Taoiseach trips up adding final piece to campaign
Enda Kenny almost comes a cropper under the gaze of lurking assassin Katherine Zappone
It was Senator Katherine Zappone, monitoring proceedings. “She looks like an assassin,” joked the journalists as she stood, motionless, observing the daft scene.
Surrounded by TDs and handlers and media, the Taoiseach took possession of his jigsaw piece and beetled towards his giant prop.
Just as some of us were wondering if it was wise to risk confusion by making Enda pose with a cardboard cutout, the Taoiseach tripped on the low rail around the grass and almost came a cropper.
A senior aide rushed to steady him and he tripped too.
Thankfully, loud quacking from the pond disguised the laughter.
Saving the presence of the innocent water fowl, Enda proceeded to explain why
he thinks the Seanad is a
Speaking “as the longest-serving person in the House”, he said he has seen “bits and pieces” of Seanad reform introduced over the years, some of which worked and some which did not.
He believes the Seanad is beyond reform and favours “restoring accountability” to the universally elected Dáil deputies.
But the people will decide.
If they decide to get rid, how will he deal with all those “cranky senators” who will haunt Leinster House for another two years, sulking?
“Ah sure, you have cranky deputies too. All politics is about cranky people.”
As for the hotly disputed assertion that abolishing the Seanad will save €20 million, Enda upped the ante by pointing out that An Bord Snip Nua – a Fianna Fáil creation – concluded that ditching it would save the State more than €24 million.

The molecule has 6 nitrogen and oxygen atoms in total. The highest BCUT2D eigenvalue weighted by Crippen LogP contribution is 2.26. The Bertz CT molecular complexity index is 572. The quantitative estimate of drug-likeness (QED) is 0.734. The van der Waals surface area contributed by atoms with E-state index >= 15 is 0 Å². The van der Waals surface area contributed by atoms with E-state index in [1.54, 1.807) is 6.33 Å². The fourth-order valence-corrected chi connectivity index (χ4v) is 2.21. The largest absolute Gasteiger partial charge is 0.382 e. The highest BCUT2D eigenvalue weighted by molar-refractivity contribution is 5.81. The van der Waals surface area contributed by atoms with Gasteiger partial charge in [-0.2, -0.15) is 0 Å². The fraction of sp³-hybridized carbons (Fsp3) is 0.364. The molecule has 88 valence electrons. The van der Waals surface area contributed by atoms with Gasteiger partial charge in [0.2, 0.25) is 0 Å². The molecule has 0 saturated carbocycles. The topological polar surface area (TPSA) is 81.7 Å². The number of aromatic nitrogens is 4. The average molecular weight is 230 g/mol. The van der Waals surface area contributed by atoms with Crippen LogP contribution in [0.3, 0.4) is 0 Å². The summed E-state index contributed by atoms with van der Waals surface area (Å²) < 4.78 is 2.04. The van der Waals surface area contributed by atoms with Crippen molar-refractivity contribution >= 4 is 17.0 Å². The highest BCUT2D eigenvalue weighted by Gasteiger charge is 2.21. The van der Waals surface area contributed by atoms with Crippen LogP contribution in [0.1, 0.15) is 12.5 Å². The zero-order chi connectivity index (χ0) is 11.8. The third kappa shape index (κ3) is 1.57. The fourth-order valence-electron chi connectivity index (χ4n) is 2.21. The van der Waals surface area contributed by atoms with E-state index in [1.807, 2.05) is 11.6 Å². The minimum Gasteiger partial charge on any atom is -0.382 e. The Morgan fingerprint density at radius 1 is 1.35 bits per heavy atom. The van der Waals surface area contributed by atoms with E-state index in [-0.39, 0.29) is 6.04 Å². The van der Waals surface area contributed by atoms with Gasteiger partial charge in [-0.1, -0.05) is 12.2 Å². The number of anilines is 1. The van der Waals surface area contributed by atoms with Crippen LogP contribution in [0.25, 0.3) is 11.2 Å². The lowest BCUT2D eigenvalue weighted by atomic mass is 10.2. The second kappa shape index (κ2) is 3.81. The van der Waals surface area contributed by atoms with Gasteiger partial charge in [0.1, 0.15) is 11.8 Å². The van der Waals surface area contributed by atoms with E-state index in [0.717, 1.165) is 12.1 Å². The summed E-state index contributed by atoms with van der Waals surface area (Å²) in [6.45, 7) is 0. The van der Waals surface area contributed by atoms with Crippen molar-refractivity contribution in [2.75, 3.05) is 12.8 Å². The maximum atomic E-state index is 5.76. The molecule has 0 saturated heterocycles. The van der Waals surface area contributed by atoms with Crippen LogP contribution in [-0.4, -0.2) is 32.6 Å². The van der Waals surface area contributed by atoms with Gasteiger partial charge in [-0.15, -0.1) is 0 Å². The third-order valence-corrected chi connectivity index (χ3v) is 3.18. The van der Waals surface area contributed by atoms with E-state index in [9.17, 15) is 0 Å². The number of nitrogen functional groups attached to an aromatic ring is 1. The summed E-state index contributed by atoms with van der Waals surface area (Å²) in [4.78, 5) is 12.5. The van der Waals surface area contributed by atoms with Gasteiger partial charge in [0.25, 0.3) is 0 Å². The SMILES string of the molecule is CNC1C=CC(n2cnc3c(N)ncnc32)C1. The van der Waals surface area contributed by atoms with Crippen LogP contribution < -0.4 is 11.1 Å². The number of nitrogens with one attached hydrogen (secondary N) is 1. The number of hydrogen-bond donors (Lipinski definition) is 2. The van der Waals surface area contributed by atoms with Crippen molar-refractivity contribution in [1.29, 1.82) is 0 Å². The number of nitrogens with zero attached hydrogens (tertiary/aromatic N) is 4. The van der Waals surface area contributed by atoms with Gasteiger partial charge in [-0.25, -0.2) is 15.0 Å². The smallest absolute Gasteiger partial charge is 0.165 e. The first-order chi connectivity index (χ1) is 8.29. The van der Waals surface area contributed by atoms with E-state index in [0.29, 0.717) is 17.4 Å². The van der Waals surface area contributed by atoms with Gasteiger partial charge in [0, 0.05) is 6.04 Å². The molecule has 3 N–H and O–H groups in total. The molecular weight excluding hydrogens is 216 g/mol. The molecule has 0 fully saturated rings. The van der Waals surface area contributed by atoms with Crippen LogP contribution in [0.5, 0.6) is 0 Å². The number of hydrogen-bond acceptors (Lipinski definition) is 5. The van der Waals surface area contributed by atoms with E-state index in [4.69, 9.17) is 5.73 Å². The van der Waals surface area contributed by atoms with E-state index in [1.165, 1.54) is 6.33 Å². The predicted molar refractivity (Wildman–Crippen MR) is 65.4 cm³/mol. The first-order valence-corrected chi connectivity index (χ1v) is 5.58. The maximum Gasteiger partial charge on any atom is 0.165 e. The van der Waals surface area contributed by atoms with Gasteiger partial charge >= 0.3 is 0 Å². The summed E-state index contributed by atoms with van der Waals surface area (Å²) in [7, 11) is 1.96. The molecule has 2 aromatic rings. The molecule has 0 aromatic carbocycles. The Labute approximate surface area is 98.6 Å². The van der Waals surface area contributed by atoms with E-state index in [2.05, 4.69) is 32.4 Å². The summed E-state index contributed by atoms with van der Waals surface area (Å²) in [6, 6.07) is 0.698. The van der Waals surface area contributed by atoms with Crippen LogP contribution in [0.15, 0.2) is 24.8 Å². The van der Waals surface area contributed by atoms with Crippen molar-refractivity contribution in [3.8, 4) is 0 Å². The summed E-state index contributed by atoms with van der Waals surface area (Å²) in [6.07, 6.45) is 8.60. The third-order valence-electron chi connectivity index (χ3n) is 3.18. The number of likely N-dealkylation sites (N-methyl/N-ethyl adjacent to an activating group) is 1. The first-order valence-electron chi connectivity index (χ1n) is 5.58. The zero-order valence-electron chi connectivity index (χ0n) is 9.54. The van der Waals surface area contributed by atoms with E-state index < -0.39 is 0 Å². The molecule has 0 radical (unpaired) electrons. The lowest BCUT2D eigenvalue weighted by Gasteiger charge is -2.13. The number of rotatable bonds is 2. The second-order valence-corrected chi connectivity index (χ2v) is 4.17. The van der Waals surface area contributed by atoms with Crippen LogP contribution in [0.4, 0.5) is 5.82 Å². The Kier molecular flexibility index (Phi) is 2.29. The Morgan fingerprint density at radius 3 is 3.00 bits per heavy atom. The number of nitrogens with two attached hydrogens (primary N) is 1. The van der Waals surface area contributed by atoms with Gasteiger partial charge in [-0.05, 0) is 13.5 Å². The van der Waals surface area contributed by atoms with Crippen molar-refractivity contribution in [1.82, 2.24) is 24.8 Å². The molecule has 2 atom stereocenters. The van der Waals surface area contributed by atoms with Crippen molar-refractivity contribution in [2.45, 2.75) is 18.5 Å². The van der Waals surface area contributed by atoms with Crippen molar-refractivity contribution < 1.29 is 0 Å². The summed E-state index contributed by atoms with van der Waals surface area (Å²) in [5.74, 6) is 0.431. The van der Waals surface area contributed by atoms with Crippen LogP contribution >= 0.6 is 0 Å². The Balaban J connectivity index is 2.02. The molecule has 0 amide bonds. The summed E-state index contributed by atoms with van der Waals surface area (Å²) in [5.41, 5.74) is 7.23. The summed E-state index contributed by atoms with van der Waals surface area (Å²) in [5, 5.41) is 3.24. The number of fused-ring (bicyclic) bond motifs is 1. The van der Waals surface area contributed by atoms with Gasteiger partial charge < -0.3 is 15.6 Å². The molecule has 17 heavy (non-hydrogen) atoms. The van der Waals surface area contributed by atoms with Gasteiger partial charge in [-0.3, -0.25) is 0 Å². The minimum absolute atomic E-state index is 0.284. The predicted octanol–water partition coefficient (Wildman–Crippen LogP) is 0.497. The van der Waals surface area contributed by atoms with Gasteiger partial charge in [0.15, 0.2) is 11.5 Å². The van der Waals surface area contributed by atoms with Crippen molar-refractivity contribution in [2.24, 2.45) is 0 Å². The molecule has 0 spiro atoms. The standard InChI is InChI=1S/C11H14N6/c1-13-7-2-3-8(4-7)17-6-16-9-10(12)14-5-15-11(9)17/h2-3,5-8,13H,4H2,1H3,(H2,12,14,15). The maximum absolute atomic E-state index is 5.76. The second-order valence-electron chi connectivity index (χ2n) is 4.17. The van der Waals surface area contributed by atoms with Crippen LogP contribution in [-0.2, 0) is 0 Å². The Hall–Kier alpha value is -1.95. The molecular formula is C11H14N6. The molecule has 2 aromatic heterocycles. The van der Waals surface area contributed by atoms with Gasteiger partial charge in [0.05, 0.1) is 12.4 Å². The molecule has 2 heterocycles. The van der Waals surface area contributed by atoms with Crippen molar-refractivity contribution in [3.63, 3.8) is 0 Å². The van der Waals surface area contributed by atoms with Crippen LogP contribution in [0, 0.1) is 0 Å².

Democracy Matters argue this is not true. Having been tipped the wink by Katherine Zappone – their spy under the trees in St Stephen’s Green – they made sure they had the media’s undivided attention. Whereupon they rolled out their giant prop in the form of historian Diarmaid Ferriter, who warned spoke strongly against abolition.
Sinn Féin’s Gerry Adams was next in the queue. He came out on the plinth after lunch to call for a Yes vote and urged all republicans to turn out and end the “elitist and undemocratic” Upper House.
Bringing up the rear late in the afternoon, in a most refined fashion, were the “Lawyers for Reform” with former AG and Labour adviser John Rogers leading their call to hang on to the Seanad.
Fianna Fáil decided to keep their powder dry. Micheál Martin and his troops will be outside the gates of Leinster House this morning to make their final appeal to keep the place open for business.
As of yet, there is no word of poster boys or props, giant or otherwise.
However, we hear that in deepest Castlepollard, Donie Cassidy is still hoping for a call-up. Failing that, there is always Terry Leyden.